Several studies have investigated the changes in CSF metabolomics that occur after aSAH. These studies have identified alterations in various metabolites and metabolic pathways, including those involved in energy metabolism, amino acid metabolism, and lipid metabolism.

One study found that levels of lactate, a marker of anaerobic metabolism, were significantly increased in the CSF of aSAH patients compared to controls. This suggests that there is a shift towards anaerobic metabolism in the brain following aSAH, possibly due to decreased oxygen delivery and increased metabolic demand.

Other studies have reported alterations in amino acid metabolism, particularly involving glutamate and gamma-aminobutyric acid (GABA). Glutamate is an excitatory neurotransmitter that can lead to neuronal damage when present in excess, while GABA is an inhibitory neurotransmitter that can protect against excitotoxicity. Studies have shown that CSF levels of glutamate are increased and GABA levels are decreased in aSAH patients, which may contribute to the pathophysiology of the disease.

Alterations in lipid metabolism have also been reported in aSAH patients, with decreased levels of sphingomyelins and phosphatidylcholines in the CSF. These lipids play important roles in cellular membrane structure and function, and their depletion may contribute to neuronal damage and inflammation.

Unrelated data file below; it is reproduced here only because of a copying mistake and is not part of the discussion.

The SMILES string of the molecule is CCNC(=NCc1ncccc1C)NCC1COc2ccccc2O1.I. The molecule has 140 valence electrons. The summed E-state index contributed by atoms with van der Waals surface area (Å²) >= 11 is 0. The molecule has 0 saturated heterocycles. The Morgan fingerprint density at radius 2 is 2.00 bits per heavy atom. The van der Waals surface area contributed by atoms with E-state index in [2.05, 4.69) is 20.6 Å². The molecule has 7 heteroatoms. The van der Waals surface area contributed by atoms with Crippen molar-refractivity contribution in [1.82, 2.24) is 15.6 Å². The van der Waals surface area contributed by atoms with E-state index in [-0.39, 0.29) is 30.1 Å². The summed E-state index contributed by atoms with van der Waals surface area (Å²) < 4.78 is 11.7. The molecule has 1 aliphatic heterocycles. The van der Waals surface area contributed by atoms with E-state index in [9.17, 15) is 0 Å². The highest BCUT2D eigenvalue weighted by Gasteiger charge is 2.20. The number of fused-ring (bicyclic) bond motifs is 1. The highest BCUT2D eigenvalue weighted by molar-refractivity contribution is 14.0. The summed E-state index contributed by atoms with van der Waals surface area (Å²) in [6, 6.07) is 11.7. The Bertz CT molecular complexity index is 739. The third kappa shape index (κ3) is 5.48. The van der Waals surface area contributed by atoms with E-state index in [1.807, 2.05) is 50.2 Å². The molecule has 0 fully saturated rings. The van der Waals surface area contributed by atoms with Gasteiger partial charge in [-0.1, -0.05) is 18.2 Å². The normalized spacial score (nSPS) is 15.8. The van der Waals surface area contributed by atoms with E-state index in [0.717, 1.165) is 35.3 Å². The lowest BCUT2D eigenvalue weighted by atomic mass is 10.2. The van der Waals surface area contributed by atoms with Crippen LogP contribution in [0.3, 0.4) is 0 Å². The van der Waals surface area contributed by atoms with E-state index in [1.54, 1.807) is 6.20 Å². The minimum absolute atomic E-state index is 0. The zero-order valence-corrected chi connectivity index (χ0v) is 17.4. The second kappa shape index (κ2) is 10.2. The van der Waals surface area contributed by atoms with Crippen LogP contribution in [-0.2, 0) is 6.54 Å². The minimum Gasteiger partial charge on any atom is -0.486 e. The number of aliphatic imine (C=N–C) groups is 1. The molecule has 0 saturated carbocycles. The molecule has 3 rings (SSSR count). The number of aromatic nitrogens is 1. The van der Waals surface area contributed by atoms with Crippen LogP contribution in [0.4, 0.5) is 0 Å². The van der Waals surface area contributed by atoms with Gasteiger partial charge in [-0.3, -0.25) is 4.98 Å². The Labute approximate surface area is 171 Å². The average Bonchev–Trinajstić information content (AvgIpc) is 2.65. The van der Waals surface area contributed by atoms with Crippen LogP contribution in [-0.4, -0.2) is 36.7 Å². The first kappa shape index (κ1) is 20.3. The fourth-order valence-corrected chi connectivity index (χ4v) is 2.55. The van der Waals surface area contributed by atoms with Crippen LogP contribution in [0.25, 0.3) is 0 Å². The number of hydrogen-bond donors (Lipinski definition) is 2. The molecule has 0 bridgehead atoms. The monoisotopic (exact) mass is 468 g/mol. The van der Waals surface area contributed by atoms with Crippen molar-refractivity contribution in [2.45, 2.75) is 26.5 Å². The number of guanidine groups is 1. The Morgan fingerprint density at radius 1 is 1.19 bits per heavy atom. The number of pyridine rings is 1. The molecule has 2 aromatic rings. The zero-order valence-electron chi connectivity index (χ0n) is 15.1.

Overall, the findings of metabolomics studies suggest that aSAH leads to widespread metabolic alterations in the brain, involving multiple metabolic pathways. These alterations may contribute to the pathophysiology of the disease and represent potential targets for therapeutic intervention.

There is increasing evidence suggesting that biomarkers can give insight into the aneurysmal subarachnoid hemorrhage pathogenesis and can serve as an outcome predictor 1)

Ho WM, Schmidt FA, Thomé C, Petr O. CSF metabolomics alterations after aneurysmal subarachnoid hemorrhage: what do we know? Acta Neurol Belg. 2023 Apr 30. doi: 10.1007/s13760-023-02266-2. Epub ahead of print. PMID: 37121932.
  • aneurysmal_subarachnoid_hemorrhage_pathogenesis.txt
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